The issue was again in the news recently, this time in Tennessee. As reported in the TortsProf blog, the Tennessee Court of Appeals affirmed dismissal of a civil claim which asked the court to create a “big dog exception” to the notice requirement. 

In the Maryland case, the plaintiff based the argument on the arguably aggressive nature of the breed of the dog.  In this case, the plaintiff based the argument on the size of the breed, arguing that “it is common knowledge that Great Danes are an extraordinarily large breed” and “that its size alone placed the Defendant on notice of any dangerous propensity.”   The plaintiff also argued that “Great Danes are a suspect class of dog” because they are “a large and naturally dangerous animal, based on size, weight, and strength.”

The court rejected the argument, holding that "we, like the trial court, decline to craft an exception to the long and well established rules in dog bite cases, based solely on a dog’s size or breed" and affirmed the summary judgment based on the lower court's finding that there was no evidence that plaintiff knew or should have known that the dog had any dangerous propensities.

Sunday, January 17, 2016

New report finds FDA is failing to track side effects of drugs it approves

The Government Accountability Office (GAO) recently issued a report on drug safety which concludes that the FDA is approving too many drugs via the fast-track approval processes and then it is failing to monitor those drugs’ effects on patients to ensure they are actually safe.   AboutLawsuits has more details and links here

Reports like this one are important because they provide support against the argument that the pharmaceutical industry and its supporters use all the time:  that issues related to regulation of drugs should be left to the agency with expertise (ie, the FDA) and should be taken away from the courts. Given that the FDA is underfunded, understaffed and has a history of doing a poor job of overseeing the industry it is supposed to be regulating, the argument is pretty weak.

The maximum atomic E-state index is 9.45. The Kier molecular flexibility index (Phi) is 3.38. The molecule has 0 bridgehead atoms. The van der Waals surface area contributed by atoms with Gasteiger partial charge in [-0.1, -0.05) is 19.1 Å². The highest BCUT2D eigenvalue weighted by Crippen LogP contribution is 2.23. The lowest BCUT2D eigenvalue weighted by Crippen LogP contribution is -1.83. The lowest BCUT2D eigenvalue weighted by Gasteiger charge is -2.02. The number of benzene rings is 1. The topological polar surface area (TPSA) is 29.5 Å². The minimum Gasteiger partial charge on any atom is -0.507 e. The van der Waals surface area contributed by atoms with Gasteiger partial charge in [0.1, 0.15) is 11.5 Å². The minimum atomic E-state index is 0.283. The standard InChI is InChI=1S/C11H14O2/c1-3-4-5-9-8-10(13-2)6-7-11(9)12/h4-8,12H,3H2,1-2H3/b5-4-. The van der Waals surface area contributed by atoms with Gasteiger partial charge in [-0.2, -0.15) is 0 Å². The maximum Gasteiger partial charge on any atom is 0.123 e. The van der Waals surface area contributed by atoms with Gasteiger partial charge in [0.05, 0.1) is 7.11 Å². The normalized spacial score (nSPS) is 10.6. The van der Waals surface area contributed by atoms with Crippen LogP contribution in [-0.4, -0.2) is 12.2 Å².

Friday, January 15, 2016

Florida Supreme Court rejects the Third Restatement's approach to design defects in product liability cases

I have to confess that I missed this important development when it happened back at the end of October but I am now finally getting to it, so better late than never, I guess.

In a case called Aubin v. Union Carbide Corp., 177 So.3d 489 (Fl 2015), the Florida Supreme Court rejected the Third Restatement’s formulation of design defects and, specifically, the notion that a product can’t be considered defective unless the plaintiff can show a reasonable alternative design.  The Court preferred to retain the approach of Restatement (Second).

In this case, even though the Court had adopted and applied the consumer expectation test in prior cases, the lower court adopted the Third Restatement’s formulation of the risk utility test as the legal standard for a design defect claim.  According to this standard, as the Court explained, “the plaintiff must demonstrate that the foreseeable risks of harm posed by the product could have been reduced or avoided by the adoption of a reasonable alternative design by the seller or other distributor, or a predecessor in the commercial chain of distribution, and the omission of the alternative design renders the product not reasonably safe.” Alternatively, the plaintiff could try to argue that the product design is “manifestly unreasonable,” which in turn would require the plaintiff to show that “the extremely high degree of danger posed by its use ... so substantially outweighs its negligible social utility that no rational, reasonable person, fully aware of the relevant facts, would choose to use ... the product.”